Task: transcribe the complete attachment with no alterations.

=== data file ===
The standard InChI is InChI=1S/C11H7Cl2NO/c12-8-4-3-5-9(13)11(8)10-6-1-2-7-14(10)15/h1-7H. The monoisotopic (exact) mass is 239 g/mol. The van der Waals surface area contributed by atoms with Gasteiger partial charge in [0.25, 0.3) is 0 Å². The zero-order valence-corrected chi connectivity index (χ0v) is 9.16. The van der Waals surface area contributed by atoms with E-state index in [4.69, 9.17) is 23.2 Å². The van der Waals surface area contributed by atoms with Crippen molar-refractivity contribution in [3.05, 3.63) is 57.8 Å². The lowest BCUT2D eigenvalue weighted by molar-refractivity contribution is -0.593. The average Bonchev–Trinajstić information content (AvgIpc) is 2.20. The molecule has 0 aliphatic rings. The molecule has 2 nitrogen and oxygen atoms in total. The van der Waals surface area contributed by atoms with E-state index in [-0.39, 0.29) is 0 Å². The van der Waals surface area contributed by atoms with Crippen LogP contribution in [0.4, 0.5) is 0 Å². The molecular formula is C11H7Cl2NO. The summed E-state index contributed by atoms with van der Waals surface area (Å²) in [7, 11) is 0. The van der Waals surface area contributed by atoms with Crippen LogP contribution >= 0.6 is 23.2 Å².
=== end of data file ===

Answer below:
The standard InChI is InChI=1S/C11H7Cl2NO/c12-8-4-3-5-9(13)11(8)10-6-1-2-7-14(10)15/h1-7H. The monoisotopic (exact) mass is 239 g/mol. The van der Waals surface area contributed by atoms with Gasteiger partial charge in [0.25, 0.3) is 0 Å². The zero-order valence-corrected chi connectivity index (χ0v) is 9.16. The van der Waals surface area contributed by atoms with E-state index in [4.69, 9.17) is 23.2 Å². The van der Waals surface area contributed by atoms with Crippen molar-refractivity contribution in [3.05, 3.63) is 57.8 Å². The lowest BCUT2D eigenvalue weighted by molar-refractivity contribution is -0.593. The average Bonchev–Trinajstić information content (AvgIpc) is 2.20. The molecule has 0 aliphatic rings. The molecule has 2 nitrogen and oxygen atoms in total. The van der Waals surface area contributed by atoms with E-state index in [-0.39, 0.29) is 0 Å². The van der Waals surface area contributed by atoms with Crippen LogP contribution in [0.4, 0.5) is 0 Å². The molecular formula is C11H7Cl2NO. The summed E-state index contributed by atoms with van der Waals surface area (Å²) in [7, 11) is 0. The van der Waals surface area contributed by atoms with Crippen LogP contribution >= 0.6 is 23.2 Å².